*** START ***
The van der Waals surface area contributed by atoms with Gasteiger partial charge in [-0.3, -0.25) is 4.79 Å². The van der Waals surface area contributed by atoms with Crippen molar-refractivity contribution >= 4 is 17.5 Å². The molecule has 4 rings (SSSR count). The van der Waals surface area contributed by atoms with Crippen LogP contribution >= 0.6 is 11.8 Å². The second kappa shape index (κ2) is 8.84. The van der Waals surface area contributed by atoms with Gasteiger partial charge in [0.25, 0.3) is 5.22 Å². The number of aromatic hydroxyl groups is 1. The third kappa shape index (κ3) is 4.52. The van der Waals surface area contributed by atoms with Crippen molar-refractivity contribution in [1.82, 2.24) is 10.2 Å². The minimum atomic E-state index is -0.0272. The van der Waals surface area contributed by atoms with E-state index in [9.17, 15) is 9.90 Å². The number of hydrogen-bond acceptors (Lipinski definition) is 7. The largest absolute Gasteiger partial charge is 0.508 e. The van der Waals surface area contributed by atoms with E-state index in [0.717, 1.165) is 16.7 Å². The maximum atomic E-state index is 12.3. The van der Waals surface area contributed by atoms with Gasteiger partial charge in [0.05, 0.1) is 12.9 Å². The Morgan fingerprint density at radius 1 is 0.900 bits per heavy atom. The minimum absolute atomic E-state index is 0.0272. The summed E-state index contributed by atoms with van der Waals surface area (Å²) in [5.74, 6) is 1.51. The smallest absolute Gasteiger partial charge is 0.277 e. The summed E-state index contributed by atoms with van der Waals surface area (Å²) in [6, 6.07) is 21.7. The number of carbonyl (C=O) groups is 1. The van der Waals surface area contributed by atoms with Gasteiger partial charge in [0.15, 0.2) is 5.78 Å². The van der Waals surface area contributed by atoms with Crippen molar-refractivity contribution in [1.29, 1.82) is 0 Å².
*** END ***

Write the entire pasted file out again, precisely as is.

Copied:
The van der Waals surface area contributed by atoms with Gasteiger partial charge in [-0.3, -0.25) is 4.79 Å². The van der Waals surface area contributed by atoms with Crippen molar-refractivity contribution >= 4 is 17.5 Å². The molecule has 4 rings (SSSR count). The van der Waals surface area contributed by atoms with Crippen LogP contribution >= 0.6 is 11.8 Å². The second kappa shape index (κ2) is 8.84. The van der Waals surface area contributed by atoms with Gasteiger partial charge in [0.25, 0.3) is 5.22 Å². The number of aromatic hydroxyl groups is 1. The third kappa shape index (κ3) is 4.52. The van der Waals surface area contributed by atoms with Crippen molar-refractivity contribution in [1.82, 2.24) is 10.2 Å². The minimum atomic E-state index is -0.0272. The van der Waals surface area contributed by atoms with E-state index in [9.17, 15) is 9.90 Å². The number of hydrogen-bond acceptors (Lipinski definition) is 7. The largest absolute Gasteiger partial charge is 0.508 e. The van der Waals surface area contributed by atoms with E-state index in [0.717, 1.165) is 16.7 Å². The maximum atomic E-state index is 12.3. The van der Waals surface area contributed by atoms with Gasteiger partial charge in [0.05, 0.1) is 12.9 Å². The Morgan fingerprint density at radius 1 is 0.900 bits per heavy atom. The minimum absolute atomic E-state index is 0.0272. The summed E-state index contributed by atoms with van der Waals surface area (Å²) in [5.74, 6) is 1.51. The smallest absolute Gasteiger partial charge is 0.277 e. The summed E-state index contributed by atoms with van der Waals surface area (Å²) in [6, 6.07) is 21.7. The number of carbonyl (C=O) groups is 1. The van der Waals surface area contributed by atoms with Gasteiger partial charge in [0.15, 0.2) is 5.78 Å². The van der Waals surface area contributed by atoms with Crippen molar-refractivity contribution in [1.29, 1.82) is 0 Å².